from Wiktionary, Creative Commons Attribution/Share-Alike License

  • v. To stand out bravely against; to face up to courageously.
  • v. To surpass or outrival.
  • v. To be more brave than.

from the GNU version of the Collaborative International Dictionary of English

  • transitive v. To excel in bravery or in insolence; to defy with superior courage or audacity.
  • transitive v. To excel in magnificence or comeliness.

from The Century Dictionary and Cyclopedia

  • To surpass in braving or defying; exceed in daring or audacity.

from WordNet 3.0 Copyright 2006 by Princeton University. All rights reserved.

  • v. be braver than
  • v. resist bravely


from Wiktionary, Creative Commons Attribution/Share-Alike License

From out- +‎ brave.


  • For some time she endeavoured to outbrave me; neither the fiddler nor she desisted; but at last she gave over, and the musician laid aside his instrument. . .

    A Renegade History of the United States

  • But Jed was bound to outbrave me, and I was equally bound to outbrave him.

    Chapter 13

  • What a deal of money did Henry VIII. and Francis I. king of France, spend at that [1719] famous interview? and how many vain courtiers, seeking each to outbrave other, spent themselves, their livelihood and fortunes, and died beggars?

    Anatomy of Melancholy

  • And there can be no more infallible evidence of a miscarriage in such a condition, than when pride, or passion, or prejudice, or any corrupt affection, can either outbrave or stifle that compliance with a just reproof which conscience will assuredly tender, Rom. ii.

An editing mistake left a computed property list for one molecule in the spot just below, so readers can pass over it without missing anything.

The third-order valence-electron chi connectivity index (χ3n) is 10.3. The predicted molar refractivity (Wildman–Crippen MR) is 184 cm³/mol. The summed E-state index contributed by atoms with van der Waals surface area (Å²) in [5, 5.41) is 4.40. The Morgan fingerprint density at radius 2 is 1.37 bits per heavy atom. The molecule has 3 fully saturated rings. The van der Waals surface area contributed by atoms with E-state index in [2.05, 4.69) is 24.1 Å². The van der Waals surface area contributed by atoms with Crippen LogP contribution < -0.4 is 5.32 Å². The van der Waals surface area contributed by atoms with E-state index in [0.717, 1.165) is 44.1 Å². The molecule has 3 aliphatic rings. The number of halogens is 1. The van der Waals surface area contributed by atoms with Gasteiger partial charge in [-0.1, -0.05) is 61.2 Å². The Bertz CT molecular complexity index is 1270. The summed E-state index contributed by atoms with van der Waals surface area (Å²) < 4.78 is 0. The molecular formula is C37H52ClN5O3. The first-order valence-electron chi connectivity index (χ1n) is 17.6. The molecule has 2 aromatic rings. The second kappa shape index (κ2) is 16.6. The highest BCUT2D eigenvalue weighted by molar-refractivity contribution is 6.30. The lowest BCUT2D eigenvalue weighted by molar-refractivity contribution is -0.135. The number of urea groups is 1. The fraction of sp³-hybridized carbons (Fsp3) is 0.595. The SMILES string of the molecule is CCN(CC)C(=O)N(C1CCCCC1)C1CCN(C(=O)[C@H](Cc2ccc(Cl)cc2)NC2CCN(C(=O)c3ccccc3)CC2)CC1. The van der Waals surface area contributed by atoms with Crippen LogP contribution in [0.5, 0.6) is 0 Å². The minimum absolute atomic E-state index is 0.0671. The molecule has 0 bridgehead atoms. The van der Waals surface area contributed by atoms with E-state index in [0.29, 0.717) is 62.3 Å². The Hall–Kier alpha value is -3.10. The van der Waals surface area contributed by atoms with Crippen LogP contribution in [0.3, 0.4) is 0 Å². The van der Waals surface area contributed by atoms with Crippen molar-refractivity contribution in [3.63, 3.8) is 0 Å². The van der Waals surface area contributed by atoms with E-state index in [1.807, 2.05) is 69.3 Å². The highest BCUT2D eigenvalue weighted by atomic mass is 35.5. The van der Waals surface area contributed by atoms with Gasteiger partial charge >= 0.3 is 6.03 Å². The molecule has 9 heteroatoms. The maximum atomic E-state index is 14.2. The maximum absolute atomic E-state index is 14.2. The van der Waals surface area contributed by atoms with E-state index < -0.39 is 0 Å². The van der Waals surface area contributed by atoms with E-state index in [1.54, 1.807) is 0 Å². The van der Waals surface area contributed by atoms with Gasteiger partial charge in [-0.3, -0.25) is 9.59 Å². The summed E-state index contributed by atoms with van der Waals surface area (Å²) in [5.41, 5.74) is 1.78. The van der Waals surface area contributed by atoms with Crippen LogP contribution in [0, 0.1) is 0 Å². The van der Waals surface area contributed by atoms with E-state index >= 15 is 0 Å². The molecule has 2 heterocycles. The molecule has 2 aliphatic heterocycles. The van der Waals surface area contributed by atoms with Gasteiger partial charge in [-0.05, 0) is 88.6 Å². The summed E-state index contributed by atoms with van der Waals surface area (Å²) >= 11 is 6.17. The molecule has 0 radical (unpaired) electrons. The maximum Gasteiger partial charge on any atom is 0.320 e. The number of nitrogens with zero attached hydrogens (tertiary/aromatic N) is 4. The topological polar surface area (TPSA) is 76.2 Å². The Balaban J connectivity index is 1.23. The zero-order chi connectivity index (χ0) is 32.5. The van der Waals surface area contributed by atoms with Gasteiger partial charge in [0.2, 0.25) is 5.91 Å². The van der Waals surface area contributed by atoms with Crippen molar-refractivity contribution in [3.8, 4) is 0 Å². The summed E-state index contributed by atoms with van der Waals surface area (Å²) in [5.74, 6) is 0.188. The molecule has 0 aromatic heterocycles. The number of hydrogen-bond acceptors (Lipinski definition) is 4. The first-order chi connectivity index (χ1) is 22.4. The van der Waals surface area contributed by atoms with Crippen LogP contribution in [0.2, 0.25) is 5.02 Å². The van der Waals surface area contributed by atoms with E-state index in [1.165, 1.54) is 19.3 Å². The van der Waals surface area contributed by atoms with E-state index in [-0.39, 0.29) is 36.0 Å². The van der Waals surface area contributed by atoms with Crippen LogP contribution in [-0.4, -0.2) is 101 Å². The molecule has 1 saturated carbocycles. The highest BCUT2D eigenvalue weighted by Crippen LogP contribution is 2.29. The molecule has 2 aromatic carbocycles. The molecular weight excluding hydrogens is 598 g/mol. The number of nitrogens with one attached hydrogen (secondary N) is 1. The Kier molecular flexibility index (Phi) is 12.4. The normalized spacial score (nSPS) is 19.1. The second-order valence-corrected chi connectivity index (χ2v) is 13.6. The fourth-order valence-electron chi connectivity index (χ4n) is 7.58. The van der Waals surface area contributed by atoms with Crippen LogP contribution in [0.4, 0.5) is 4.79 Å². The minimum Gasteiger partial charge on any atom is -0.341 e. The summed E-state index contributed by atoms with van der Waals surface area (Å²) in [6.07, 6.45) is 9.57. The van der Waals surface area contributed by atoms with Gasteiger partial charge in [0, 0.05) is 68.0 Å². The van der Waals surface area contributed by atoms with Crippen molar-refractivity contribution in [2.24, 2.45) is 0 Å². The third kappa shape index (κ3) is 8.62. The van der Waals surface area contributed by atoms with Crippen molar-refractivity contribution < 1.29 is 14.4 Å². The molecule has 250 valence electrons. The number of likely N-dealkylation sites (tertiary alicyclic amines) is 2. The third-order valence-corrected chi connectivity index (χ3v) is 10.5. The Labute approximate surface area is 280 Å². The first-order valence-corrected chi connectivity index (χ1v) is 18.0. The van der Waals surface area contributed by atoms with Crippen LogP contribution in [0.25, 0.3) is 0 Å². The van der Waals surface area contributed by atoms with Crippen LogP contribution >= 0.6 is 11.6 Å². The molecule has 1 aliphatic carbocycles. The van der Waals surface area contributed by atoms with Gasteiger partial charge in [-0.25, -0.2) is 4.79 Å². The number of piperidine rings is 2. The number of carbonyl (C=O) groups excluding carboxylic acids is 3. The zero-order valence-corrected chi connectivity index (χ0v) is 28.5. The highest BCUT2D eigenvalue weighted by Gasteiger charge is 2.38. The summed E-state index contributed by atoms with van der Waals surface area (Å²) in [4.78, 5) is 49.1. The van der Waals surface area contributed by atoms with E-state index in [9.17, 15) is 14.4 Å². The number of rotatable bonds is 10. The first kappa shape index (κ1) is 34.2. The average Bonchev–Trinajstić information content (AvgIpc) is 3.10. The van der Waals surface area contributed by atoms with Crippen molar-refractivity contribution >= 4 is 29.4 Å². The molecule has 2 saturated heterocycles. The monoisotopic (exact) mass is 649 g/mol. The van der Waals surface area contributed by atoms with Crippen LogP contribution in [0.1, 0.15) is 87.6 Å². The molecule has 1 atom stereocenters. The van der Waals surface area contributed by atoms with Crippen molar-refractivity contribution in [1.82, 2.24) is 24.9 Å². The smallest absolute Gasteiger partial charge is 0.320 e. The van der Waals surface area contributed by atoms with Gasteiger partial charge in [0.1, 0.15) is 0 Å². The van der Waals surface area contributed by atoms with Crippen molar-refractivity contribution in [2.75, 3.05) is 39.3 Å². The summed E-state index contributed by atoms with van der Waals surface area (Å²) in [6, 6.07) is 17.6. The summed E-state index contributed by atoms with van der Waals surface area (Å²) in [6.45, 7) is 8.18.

The Sermons of John Owen

  • 'I see,' said the genie, 'that you both outbrave me, but both of you shall know, by the treatment I give you, what I am capable of doing.'

    Fairy Tales from the Arabian Nights

  • "I see," said the genie, "that you both outbrave me, but both of you shall know by my treatment of you of what I am capable."

    The Arabian Nights Entertainments

  • A man, or a woman for that matter, should have the courage to outbrave an oath when it hurts the innocent.

    Hetty Wesley

  • Not that we need suppose him to have made it a point of honour to outbrave the new law in general by continuing to publish without a licence; but because, in this particular case, he had no choice but to do so, and did not mind doing so.

    The Life of John Milton

  • Aramis wished on his part, with his nervous nature, armed with extraordinary courage, to outbrave fatigue, and employ himself with Gourville and

    The Vicomte De Bragelonne

  • And if this once comes to be the case, I cannot see, but that those high blades, who pretend to outbrave hell, and laugh at all apprehensions of future misery, yet when they come to feel the hand of

    Sermons Preached Upon Several Occasions. Vol. IV.


Log in or sign up to get involved in the conversation. It's quick and easy.